- Hug your knees into your chest, clasping your hands around both shins.
- Gently pull down to increase the stretch in the lower back. Nod your head or gently rock your body from side to side.
- Relax like this for 10-20 seconds.
This is basically Knees-to-Chest but just with one leg, giving one last stretch to your glutes and hips.
- From Knees-to-Chest, straighten one leg to the ground.
- Hug your bent knee to your chest, clasping both hands around your shin. Gently pull down to increase the stretch. Release any tension in your shoulders and neck.
- Keep your right leg relaxed in a comfortable position.
- Gently circle your knee in one direction, then the other, to loosen it even more.
- Hold for 10-20 seconds.
Lying Spinal Twist
One of my all-time favorite poses, this incredibly relaxing twist stretches every muscle in your back. Once you complete this spinal twist, return to Knee-to-Chest and repeat with your other leg.
- From Knee-to-Chest, use your opposite hand to gently push your top knee across your body, twisting your spine as you do. extend your arms out in T-position.
- Extend your arms into a T-position and turn your head to the opposite side of your bent knee. You can increase the stretch by crossing the left knee over the right thigh.
- Hold here for at least 10 seconds, feeling your spine lengthen and twist. You may even hear some "cracks."
- Use your abs to lift your knees back to center. Repeat the sequence, going from Knee-to-Chest to Lying Spinal Twist, using your other leg.
Supported Fish Pose
Supported Fish Pose is a glorious stretch for the muscles all along the sides of your back. It also opens up your chest and shoulders, which can get tight and tense after hours of running.
- From Lying Spinal Twist, lie on your mat with your back flat on the floor. Place a block beneath your mid-back and another beneath your head.
- Bring your arms close to your sides, palms facing down. Keeping your butt on the floor, inhale as you arch your back, pressing your hands and forearms into the ground.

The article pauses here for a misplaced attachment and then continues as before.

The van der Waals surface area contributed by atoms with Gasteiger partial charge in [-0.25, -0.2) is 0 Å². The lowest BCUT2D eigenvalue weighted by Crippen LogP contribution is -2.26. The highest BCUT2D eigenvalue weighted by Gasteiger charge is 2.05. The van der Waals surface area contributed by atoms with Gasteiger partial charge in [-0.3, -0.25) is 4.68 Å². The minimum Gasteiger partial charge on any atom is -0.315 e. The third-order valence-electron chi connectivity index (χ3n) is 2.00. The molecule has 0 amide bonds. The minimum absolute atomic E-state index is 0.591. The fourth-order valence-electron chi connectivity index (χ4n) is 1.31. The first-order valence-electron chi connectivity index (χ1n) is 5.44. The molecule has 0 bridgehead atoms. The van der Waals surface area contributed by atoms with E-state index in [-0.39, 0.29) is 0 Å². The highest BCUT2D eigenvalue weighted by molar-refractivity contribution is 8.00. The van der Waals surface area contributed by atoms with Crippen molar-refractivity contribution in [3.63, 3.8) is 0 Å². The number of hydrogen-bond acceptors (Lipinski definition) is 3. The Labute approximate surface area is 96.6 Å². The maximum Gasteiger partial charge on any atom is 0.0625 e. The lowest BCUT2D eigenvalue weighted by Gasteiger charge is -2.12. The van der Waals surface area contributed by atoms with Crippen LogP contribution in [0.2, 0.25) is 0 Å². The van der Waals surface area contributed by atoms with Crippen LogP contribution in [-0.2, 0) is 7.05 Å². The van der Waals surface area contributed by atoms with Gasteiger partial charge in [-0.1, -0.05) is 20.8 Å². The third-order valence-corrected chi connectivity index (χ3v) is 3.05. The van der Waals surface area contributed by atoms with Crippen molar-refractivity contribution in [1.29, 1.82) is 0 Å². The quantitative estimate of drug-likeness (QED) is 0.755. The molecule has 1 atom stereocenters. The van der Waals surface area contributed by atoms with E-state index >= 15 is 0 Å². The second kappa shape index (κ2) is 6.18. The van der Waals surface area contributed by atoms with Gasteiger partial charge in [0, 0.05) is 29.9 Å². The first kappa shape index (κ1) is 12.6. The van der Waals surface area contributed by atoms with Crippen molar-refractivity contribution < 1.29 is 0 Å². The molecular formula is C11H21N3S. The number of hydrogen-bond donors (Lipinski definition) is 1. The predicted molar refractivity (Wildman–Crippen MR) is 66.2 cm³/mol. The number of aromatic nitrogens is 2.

- Keeping your legs strong, hold for five breaths, then relax your back.
This pose stretches your back in the opposite way of the Supported Fish Pose to help you feel completely loose and balanced as we come to the end of this sequence. This pose is more advanced, so don't worry if you can't touch your feet to the ground right now (I definitely can't).
- Begin lying flat on your back. Place your arms by your sides, palms facing down. Press firmly into your palms, bend your knees, and bring both legs over your head. If you can, straighten your knees and rest the tops of your toes on the ground.
- Interlace your fingers and gently rock your weight from side to side to bring your shoulder blades closer together. Keep your head and neck still.
- Stay here for 10 seconds and then slowly lower your hips to the floor, bending your knees into your chest.
After a long run and these intense postures, Savasana Pose helps me recenter and return to my breath. After the full sequence and this last restorative pose, I feel loose, relaxed, and completely rejuvenated.
- Lie flat on your back and close your eyes. Extend your arms a few inches away from the body, with your palms facing up.
- Bring about 15 to 20 inches between your feet, allowing your feet to fall open with your toes pointing out. Actively shrug your shoulders and shoulder blades down toward your hips. Lengthen through your spine as much as possible, and try to press the small of your back into the floor.
- After you've found a comfortable position, enjoy the stillness for five to 10 minutes.